To distill the experience of The Zone to a single sentence, one could say this: The imagined becoming reality.
To play a match in which virtually you can execute any shot imaginable requires innumerable hours of practice and dedication. It also requires a willingness to labor through scores of matches where you can only execute most, or maybe just some of your desires on court.
A pair of recurring themes in most Zone-like performances, though, are 1) familiarity, 2) favorability, and 3) motivation.
Pete Sampras turned in his best performance of his career in the 1999 finals of Wimbledon, against Andre Agassi. He played Agassi 23 times prior to this (winning 13 of them) on grass, a surface that favored him. As Agassi was about to overtake him at No. 1, Sampras was motivated to prove his dominance.
The two most awe-inspiring results of Roger Federer’s career were at the 2004 US Open final and the semis of the 2007 Australian Open. In both cases, his opponents, Lleyton Hewitt and Andy Roddick, had no surprises for him in their approach. Their game plans suited his approach because their strengths were only fragments of his whole arsenal; yet they were unambiguous in their desire to overtake him, thus providing him the motivation he needed.
For Martina Hingis, perfect conditions intersected the 1997 US Open final. Her opponent was 17-year-old Venus Williams, who had won all of her first six matches at the Open to reach her first Grand Slam final.
New as she was to the tour, Williams was still somewhat familiar to Hingis, who’d beaten her twice earlier in the year. Though the Swiss Miss had won two of the year’s previous three majors and was the undisputed No. 1, seeing a rising raw talent of an age similar to hers surely motivated Hingis to bring her best game.
But what about favorability? In retrospect, we all know that one day Venus, her sister Serena, and a few others would overpower Hingis, evicting her from the top spot and eventually driving her from the game.
In 1997, however, young Venus Williams was the most favorable of opponents for the young Swiss. She encountered variations of the same approach from the lumbering Lindsay Davenport and the erratic Mary Pierce, and had shown little difficulty in dispatching them due to their lack of variety.
“(Williams) plays the game I like: She tries to keep the ball in play,” Hingis was quoted as saying by Sports Illustrated. "That's too dangerous if you play me.”
While they all hit harder than her, they had not a fraction of her court sense, her placement, and her ability to deflect an opponent’s pace to her advantage. In the case of Davenport and Pierce, she was also much superior in court coverage.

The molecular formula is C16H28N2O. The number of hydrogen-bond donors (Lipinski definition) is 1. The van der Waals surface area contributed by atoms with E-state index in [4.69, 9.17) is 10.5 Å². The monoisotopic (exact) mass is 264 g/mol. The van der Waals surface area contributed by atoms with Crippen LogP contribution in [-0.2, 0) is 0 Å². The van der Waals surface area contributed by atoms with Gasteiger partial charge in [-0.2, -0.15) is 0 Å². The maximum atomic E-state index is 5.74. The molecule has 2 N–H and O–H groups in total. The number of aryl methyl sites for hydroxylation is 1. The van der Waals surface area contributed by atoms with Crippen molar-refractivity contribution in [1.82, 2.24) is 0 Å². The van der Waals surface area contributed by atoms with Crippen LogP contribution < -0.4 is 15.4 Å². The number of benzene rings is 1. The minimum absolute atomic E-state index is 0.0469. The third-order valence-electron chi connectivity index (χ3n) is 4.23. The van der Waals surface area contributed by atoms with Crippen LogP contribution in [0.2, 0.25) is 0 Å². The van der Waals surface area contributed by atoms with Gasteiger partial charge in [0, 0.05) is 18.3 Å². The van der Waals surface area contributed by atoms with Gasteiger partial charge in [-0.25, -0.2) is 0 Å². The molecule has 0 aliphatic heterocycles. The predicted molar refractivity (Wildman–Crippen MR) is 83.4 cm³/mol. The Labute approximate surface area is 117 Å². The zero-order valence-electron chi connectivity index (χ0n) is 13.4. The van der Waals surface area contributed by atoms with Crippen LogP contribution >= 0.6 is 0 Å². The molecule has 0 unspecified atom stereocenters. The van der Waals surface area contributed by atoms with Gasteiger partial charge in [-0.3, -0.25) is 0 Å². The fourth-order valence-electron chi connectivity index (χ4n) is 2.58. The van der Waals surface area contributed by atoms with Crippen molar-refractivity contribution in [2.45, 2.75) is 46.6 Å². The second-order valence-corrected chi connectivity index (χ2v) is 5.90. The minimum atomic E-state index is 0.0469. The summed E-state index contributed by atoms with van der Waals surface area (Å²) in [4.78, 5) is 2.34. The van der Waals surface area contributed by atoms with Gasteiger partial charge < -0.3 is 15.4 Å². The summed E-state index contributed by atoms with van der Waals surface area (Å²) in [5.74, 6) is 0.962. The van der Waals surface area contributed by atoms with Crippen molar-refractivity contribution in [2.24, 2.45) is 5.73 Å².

The supremely athletic Williams could have presented a unique challenge for Hingis in that she had more outright speed than the Swiss, but once play began it was apparent that she was still the pupil, and Hingis the young professor.
The Swiss didn’t hit harder; she hit earlier, especially on service returns, surprising her opponent.
“… my serve is not a big weapon I have in my game,” she said after the match. “I have to have something else. That's my return.”
She also had the hard courts of the US Open to perfect her approach. They were fast enough to allow her opponents to generate the pace she thrived on, slow enough to prevent big servers from blowing her off the court. At the year's previous hard court slam in Australia, Hingis didn't lose a set. At the US Open that stat was about to be duplicated.
She didn’t outrun Williams, rather she got her on the run, hit behind her, and used her craftily disguised two-hander, hitting in directions Williams did not expect.
Williams, hair still adorned with the festive beads she favored in her youth, didn’t play her best under these conditions; she didn’t yet know how to. A few games into the match it was clear she was foundering, but for Hingis the pressure was off, and her typically solid backhand became even smoother, as easy as thought itself.
Such play left the American so uncomfortable that she committed 17 errors in the first six games, all of them won by the Swiss. She settled herself for the second set, holding on to win four games, but could not stay with Hingis. In just over an hour, the young Swiss wrapped it up, 6-0, 6-4.
Williams could only manage a total of four games which, incidentally, was the average number of games all of Hingis’ opponents in the tournament were able to win against her.
That Open was the finishing touch on her most dominant season, having won three majors in singles, captured 12 singles titles altogether and lost all of six matches the entire season.
She looked unstoppable at the time, but as we all know, that would change. Perhaps the turning point was the 1998 final Hingis lost to a fitter, slimmer Davenport. Maybe it was when Serena Williams beat her in the ’99 final.
Or, perhaps Venus herself tolled the last bell in the 2000 Wimbledon quarters, when she overcame Hingis in route to her first major. Any way you look at it, the new generation of power baseliners, eventually known as the Big Babes, proved less and less favorable from Hingis’ perspective.
It wasn’t always that way, though. There once was a time when all the big hitters were just familiar, favorable and motivating enough to make the Swiss Miss’ ideas into reality.
Thanks to Hingis (and YouTube), fans of her approach will always have that one match to savor.
To read the previous installment, "In the Zone with Stefan Edberg" by Leroy Watson, click here.